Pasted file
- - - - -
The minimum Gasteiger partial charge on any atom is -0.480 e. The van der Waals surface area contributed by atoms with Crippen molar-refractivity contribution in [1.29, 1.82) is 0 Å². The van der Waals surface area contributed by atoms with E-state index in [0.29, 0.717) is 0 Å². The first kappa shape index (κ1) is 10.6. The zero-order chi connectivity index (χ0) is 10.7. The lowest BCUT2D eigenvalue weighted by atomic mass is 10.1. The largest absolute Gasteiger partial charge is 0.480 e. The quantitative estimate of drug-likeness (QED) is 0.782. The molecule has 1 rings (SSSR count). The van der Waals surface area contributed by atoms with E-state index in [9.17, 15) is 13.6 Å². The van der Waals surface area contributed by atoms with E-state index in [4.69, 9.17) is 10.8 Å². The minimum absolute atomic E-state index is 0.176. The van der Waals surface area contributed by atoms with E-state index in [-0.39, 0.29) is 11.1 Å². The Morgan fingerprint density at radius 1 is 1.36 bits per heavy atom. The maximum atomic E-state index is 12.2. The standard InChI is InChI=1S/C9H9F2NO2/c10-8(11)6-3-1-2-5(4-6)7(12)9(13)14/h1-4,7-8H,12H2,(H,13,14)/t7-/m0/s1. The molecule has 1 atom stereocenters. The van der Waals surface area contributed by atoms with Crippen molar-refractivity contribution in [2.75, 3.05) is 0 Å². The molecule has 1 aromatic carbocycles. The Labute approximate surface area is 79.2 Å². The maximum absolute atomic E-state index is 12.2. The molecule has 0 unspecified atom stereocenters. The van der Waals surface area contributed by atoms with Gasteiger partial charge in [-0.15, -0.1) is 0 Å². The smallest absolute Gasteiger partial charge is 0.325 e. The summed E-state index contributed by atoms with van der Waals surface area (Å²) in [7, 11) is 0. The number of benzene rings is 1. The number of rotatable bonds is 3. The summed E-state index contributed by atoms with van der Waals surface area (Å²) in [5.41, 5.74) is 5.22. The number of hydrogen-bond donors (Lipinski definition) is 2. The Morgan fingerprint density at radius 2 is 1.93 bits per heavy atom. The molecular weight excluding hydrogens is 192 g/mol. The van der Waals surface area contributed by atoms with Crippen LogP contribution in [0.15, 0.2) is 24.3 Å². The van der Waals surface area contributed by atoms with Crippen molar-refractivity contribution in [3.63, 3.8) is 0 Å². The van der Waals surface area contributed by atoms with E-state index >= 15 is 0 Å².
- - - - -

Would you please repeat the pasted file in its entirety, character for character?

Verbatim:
The minimum Gasteiger partial charge on any atom is -0.480 e. The van der Waals surface area contributed by atoms with Crippen molar-refractivity contribution in [1.29, 1.82) is 0 Å². The van der Waals surface area contributed by atoms with E-state index in [0.29, 0.717) is 0 Å². The first kappa shape index (κ1) is 10.6. The zero-order chi connectivity index (χ0) is 10.7. The lowest BCUT2D eigenvalue weighted by atomic mass is 10.1. The largest absolute Gasteiger partial charge is 0.480 e. The quantitative estimate of drug-likeness (QED) is 0.782. The molecule has 1 rings (SSSR count). The van der Waals surface area contributed by atoms with E-state index in [9.17, 15) is 13.6 Å². The van der Waals surface area contributed by atoms with E-state index in [4.69, 9.17) is 10.8 Å². The minimum absolute atomic E-state index is 0.176. The van der Waals surface area contributed by atoms with E-state index in [-0.39, 0.29) is 11.1 Å². The Morgan fingerprint density at radius 1 is 1.36 bits per heavy atom. The maximum atomic E-state index is 12.2. The standard InChI is InChI=1S/C9H9F2NO2/c10-8(11)6-3-1-2-5(4-6)7(12)9(13)14/h1-4,7-8H,12H2,(H,13,14)/t7-/m0/s1. The molecule has 1 atom stereocenters. The van der Waals surface area contributed by atoms with Crippen molar-refractivity contribution in [2.75, 3.05) is 0 Å². The molecule has 1 aromatic carbocycles. The Labute approximate surface area is 79.2 Å². The maximum absolute atomic E-state index is 12.2. The molecule has 0 unspecified atom stereocenters. The van der Waals surface area contributed by atoms with Gasteiger partial charge in [-0.15, -0.1) is 0 Å². The smallest absolute Gasteiger partial charge is 0.325 e. The summed E-state index contributed by atoms with van der Waals surface area (Å²) in [7, 11) is 0. The number of benzene rings is 1. The number of rotatable bonds is 3. The summed E-state index contributed by atoms with van der Waals surface area (Å²) in [5.41, 5.74) is 5.22. The number of hydrogen-bond donors (Lipinski definition) is 2. The Morgan fingerprint density at radius 2 is 1.93 bits per heavy atom. The molecular weight excluding hydrogens is 192 g/mol. The van der Waals surface area contributed by atoms with Crippen LogP contribution in [0.15, 0.2) is 24.3 Å². The van der Waals surface area contributed by atoms with Crippen molar-refractivity contribution in [3.63, 3.8) is 0 Å². The van der Waals surface area contributed by atoms with E-state index >= 15 is 0 Å².